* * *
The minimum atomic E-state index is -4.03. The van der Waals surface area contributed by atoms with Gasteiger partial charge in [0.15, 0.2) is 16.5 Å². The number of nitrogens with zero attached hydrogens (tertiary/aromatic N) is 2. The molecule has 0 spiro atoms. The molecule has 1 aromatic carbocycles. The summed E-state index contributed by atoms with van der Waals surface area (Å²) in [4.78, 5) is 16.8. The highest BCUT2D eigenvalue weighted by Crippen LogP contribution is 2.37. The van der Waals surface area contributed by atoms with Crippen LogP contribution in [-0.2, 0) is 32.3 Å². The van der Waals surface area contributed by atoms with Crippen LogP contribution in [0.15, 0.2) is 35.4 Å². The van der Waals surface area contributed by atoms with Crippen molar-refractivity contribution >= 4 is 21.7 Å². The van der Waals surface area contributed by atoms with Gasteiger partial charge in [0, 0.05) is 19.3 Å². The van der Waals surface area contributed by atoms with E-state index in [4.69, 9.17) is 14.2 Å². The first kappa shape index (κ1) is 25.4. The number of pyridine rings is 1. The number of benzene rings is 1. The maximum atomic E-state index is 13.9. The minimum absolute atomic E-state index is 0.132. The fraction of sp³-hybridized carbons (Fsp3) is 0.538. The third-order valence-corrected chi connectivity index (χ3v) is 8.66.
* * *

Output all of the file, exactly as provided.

The minimum atomic E-state index is -4.03. The van der Waals surface area contributed by atoms with Gasteiger partial charge in [0.15, 0.2) is 16.5 Å². The number of nitrogens with zero attached hydrogens (tertiary/aromatic N) is 2. The molecule has 0 spiro atoms. The molecule has 1 aromatic carbocycles. The summed E-state index contributed by atoms with van der Waals surface area (Å²) in [4.78, 5) is 16.8. The highest BCUT2D eigenvalue weighted by Crippen LogP contribution is 2.37. The van der Waals surface area contributed by atoms with Crippen LogP contribution in [-0.2, 0) is 32.3 Å². The van der Waals surface area contributed by atoms with Crippen LogP contribution in [0.15, 0.2) is 35.4 Å². The van der Waals surface area contributed by atoms with Crippen molar-refractivity contribution >= 4 is 21.7 Å². The van der Waals surface area contributed by atoms with Gasteiger partial charge in [0, 0.05) is 19.3 Å². The van der Waals surface area contributed by atoms with E-state index in [4.69, 9.17) is 14.2 Å². The first kappa shape index (κ1) is 25.4. The number of pyridine rings is 1. The number of benzene rings is 1. The maximum atomic E-state index is 13.9. The minimum absolute atomic E-state index is 0.132. The fraction of sp³-hybridized carbons (Fsp3) is 0.538. The third-order valence-corrected chi connectivity index (χ3v) is 8.66.